Chinese tradition burning money

Chinese tradition burning money,

The money seems to vanish from our hands. It goes away. Is transformed. Goes up in smoke. We could say that this sensation is what each one of us experiences when we look at the bottom of our pockets and find less and less.

Burning money to honor ancestors

There is a tradition of burning money in honor of ancestors. It is a deeply rooted custom in Eastern societies, especially Chinese and Vietnamese.

Ancestor veneration or prayers to ancestors is a practice based on the belief that deceased relatives live an existence beyond the physical, are concerned with the affairs of their family and can influence the fortunes of the living.

This custom knows no discrimination by social class, profession, or wealth. Social practice in addition to the religious ones is to honor the ancestors and try to ensure a good future.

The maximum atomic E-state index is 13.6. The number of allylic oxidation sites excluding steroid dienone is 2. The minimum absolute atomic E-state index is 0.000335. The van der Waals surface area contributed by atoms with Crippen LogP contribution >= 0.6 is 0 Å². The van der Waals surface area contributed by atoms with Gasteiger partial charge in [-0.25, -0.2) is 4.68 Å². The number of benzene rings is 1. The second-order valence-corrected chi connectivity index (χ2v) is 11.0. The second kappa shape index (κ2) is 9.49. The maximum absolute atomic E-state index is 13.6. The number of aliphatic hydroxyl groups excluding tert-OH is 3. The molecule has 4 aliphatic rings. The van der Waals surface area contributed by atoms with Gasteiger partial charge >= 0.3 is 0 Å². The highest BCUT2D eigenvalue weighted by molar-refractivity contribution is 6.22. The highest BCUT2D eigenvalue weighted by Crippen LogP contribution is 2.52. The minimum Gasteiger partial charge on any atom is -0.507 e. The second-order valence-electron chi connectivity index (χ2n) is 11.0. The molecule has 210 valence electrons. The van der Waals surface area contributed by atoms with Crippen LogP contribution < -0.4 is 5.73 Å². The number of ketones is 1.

Paper ghost or devil’s paper

It is here where the ghost or devil’s paper participates.

These are small sheets of paper that imitate common banknotes and are burned during the practice of the cult of the dead, funerals and ceremonies.

The ghost paper is traditionally made from bamboo or rice fiber and is decorated with images, seals and words that call for fortune.

In recent times, modernity has permeated even the most ancient traditions and so you can find ghost paper in the shape of credit cards or checks as well as paper samples of what we hope to receive with the help of the deceased: cars, houses, servants, women, telephones, boats, etc.

According to the area, the offerings change their shape

But the meaning remains the same.

In the region where there is more Cantonese population, the traditional model of Joss paper is the most “burned”, however, it is very rare in Taiwan or Macao where gold paper is usually offered: sheets of golden paper that are folded into small ingots before being thrown into the flames.

The burning of ghost paper is the last act of Chinese ceremonies in honor of their gods and ancestors.

In the vicinity of Chinese temples, an offering set is sold that includes incense sticks, candles, ghost paper (both traditional and “gold”) and a small piece of food.

This article has been adapted and translated by / Source:

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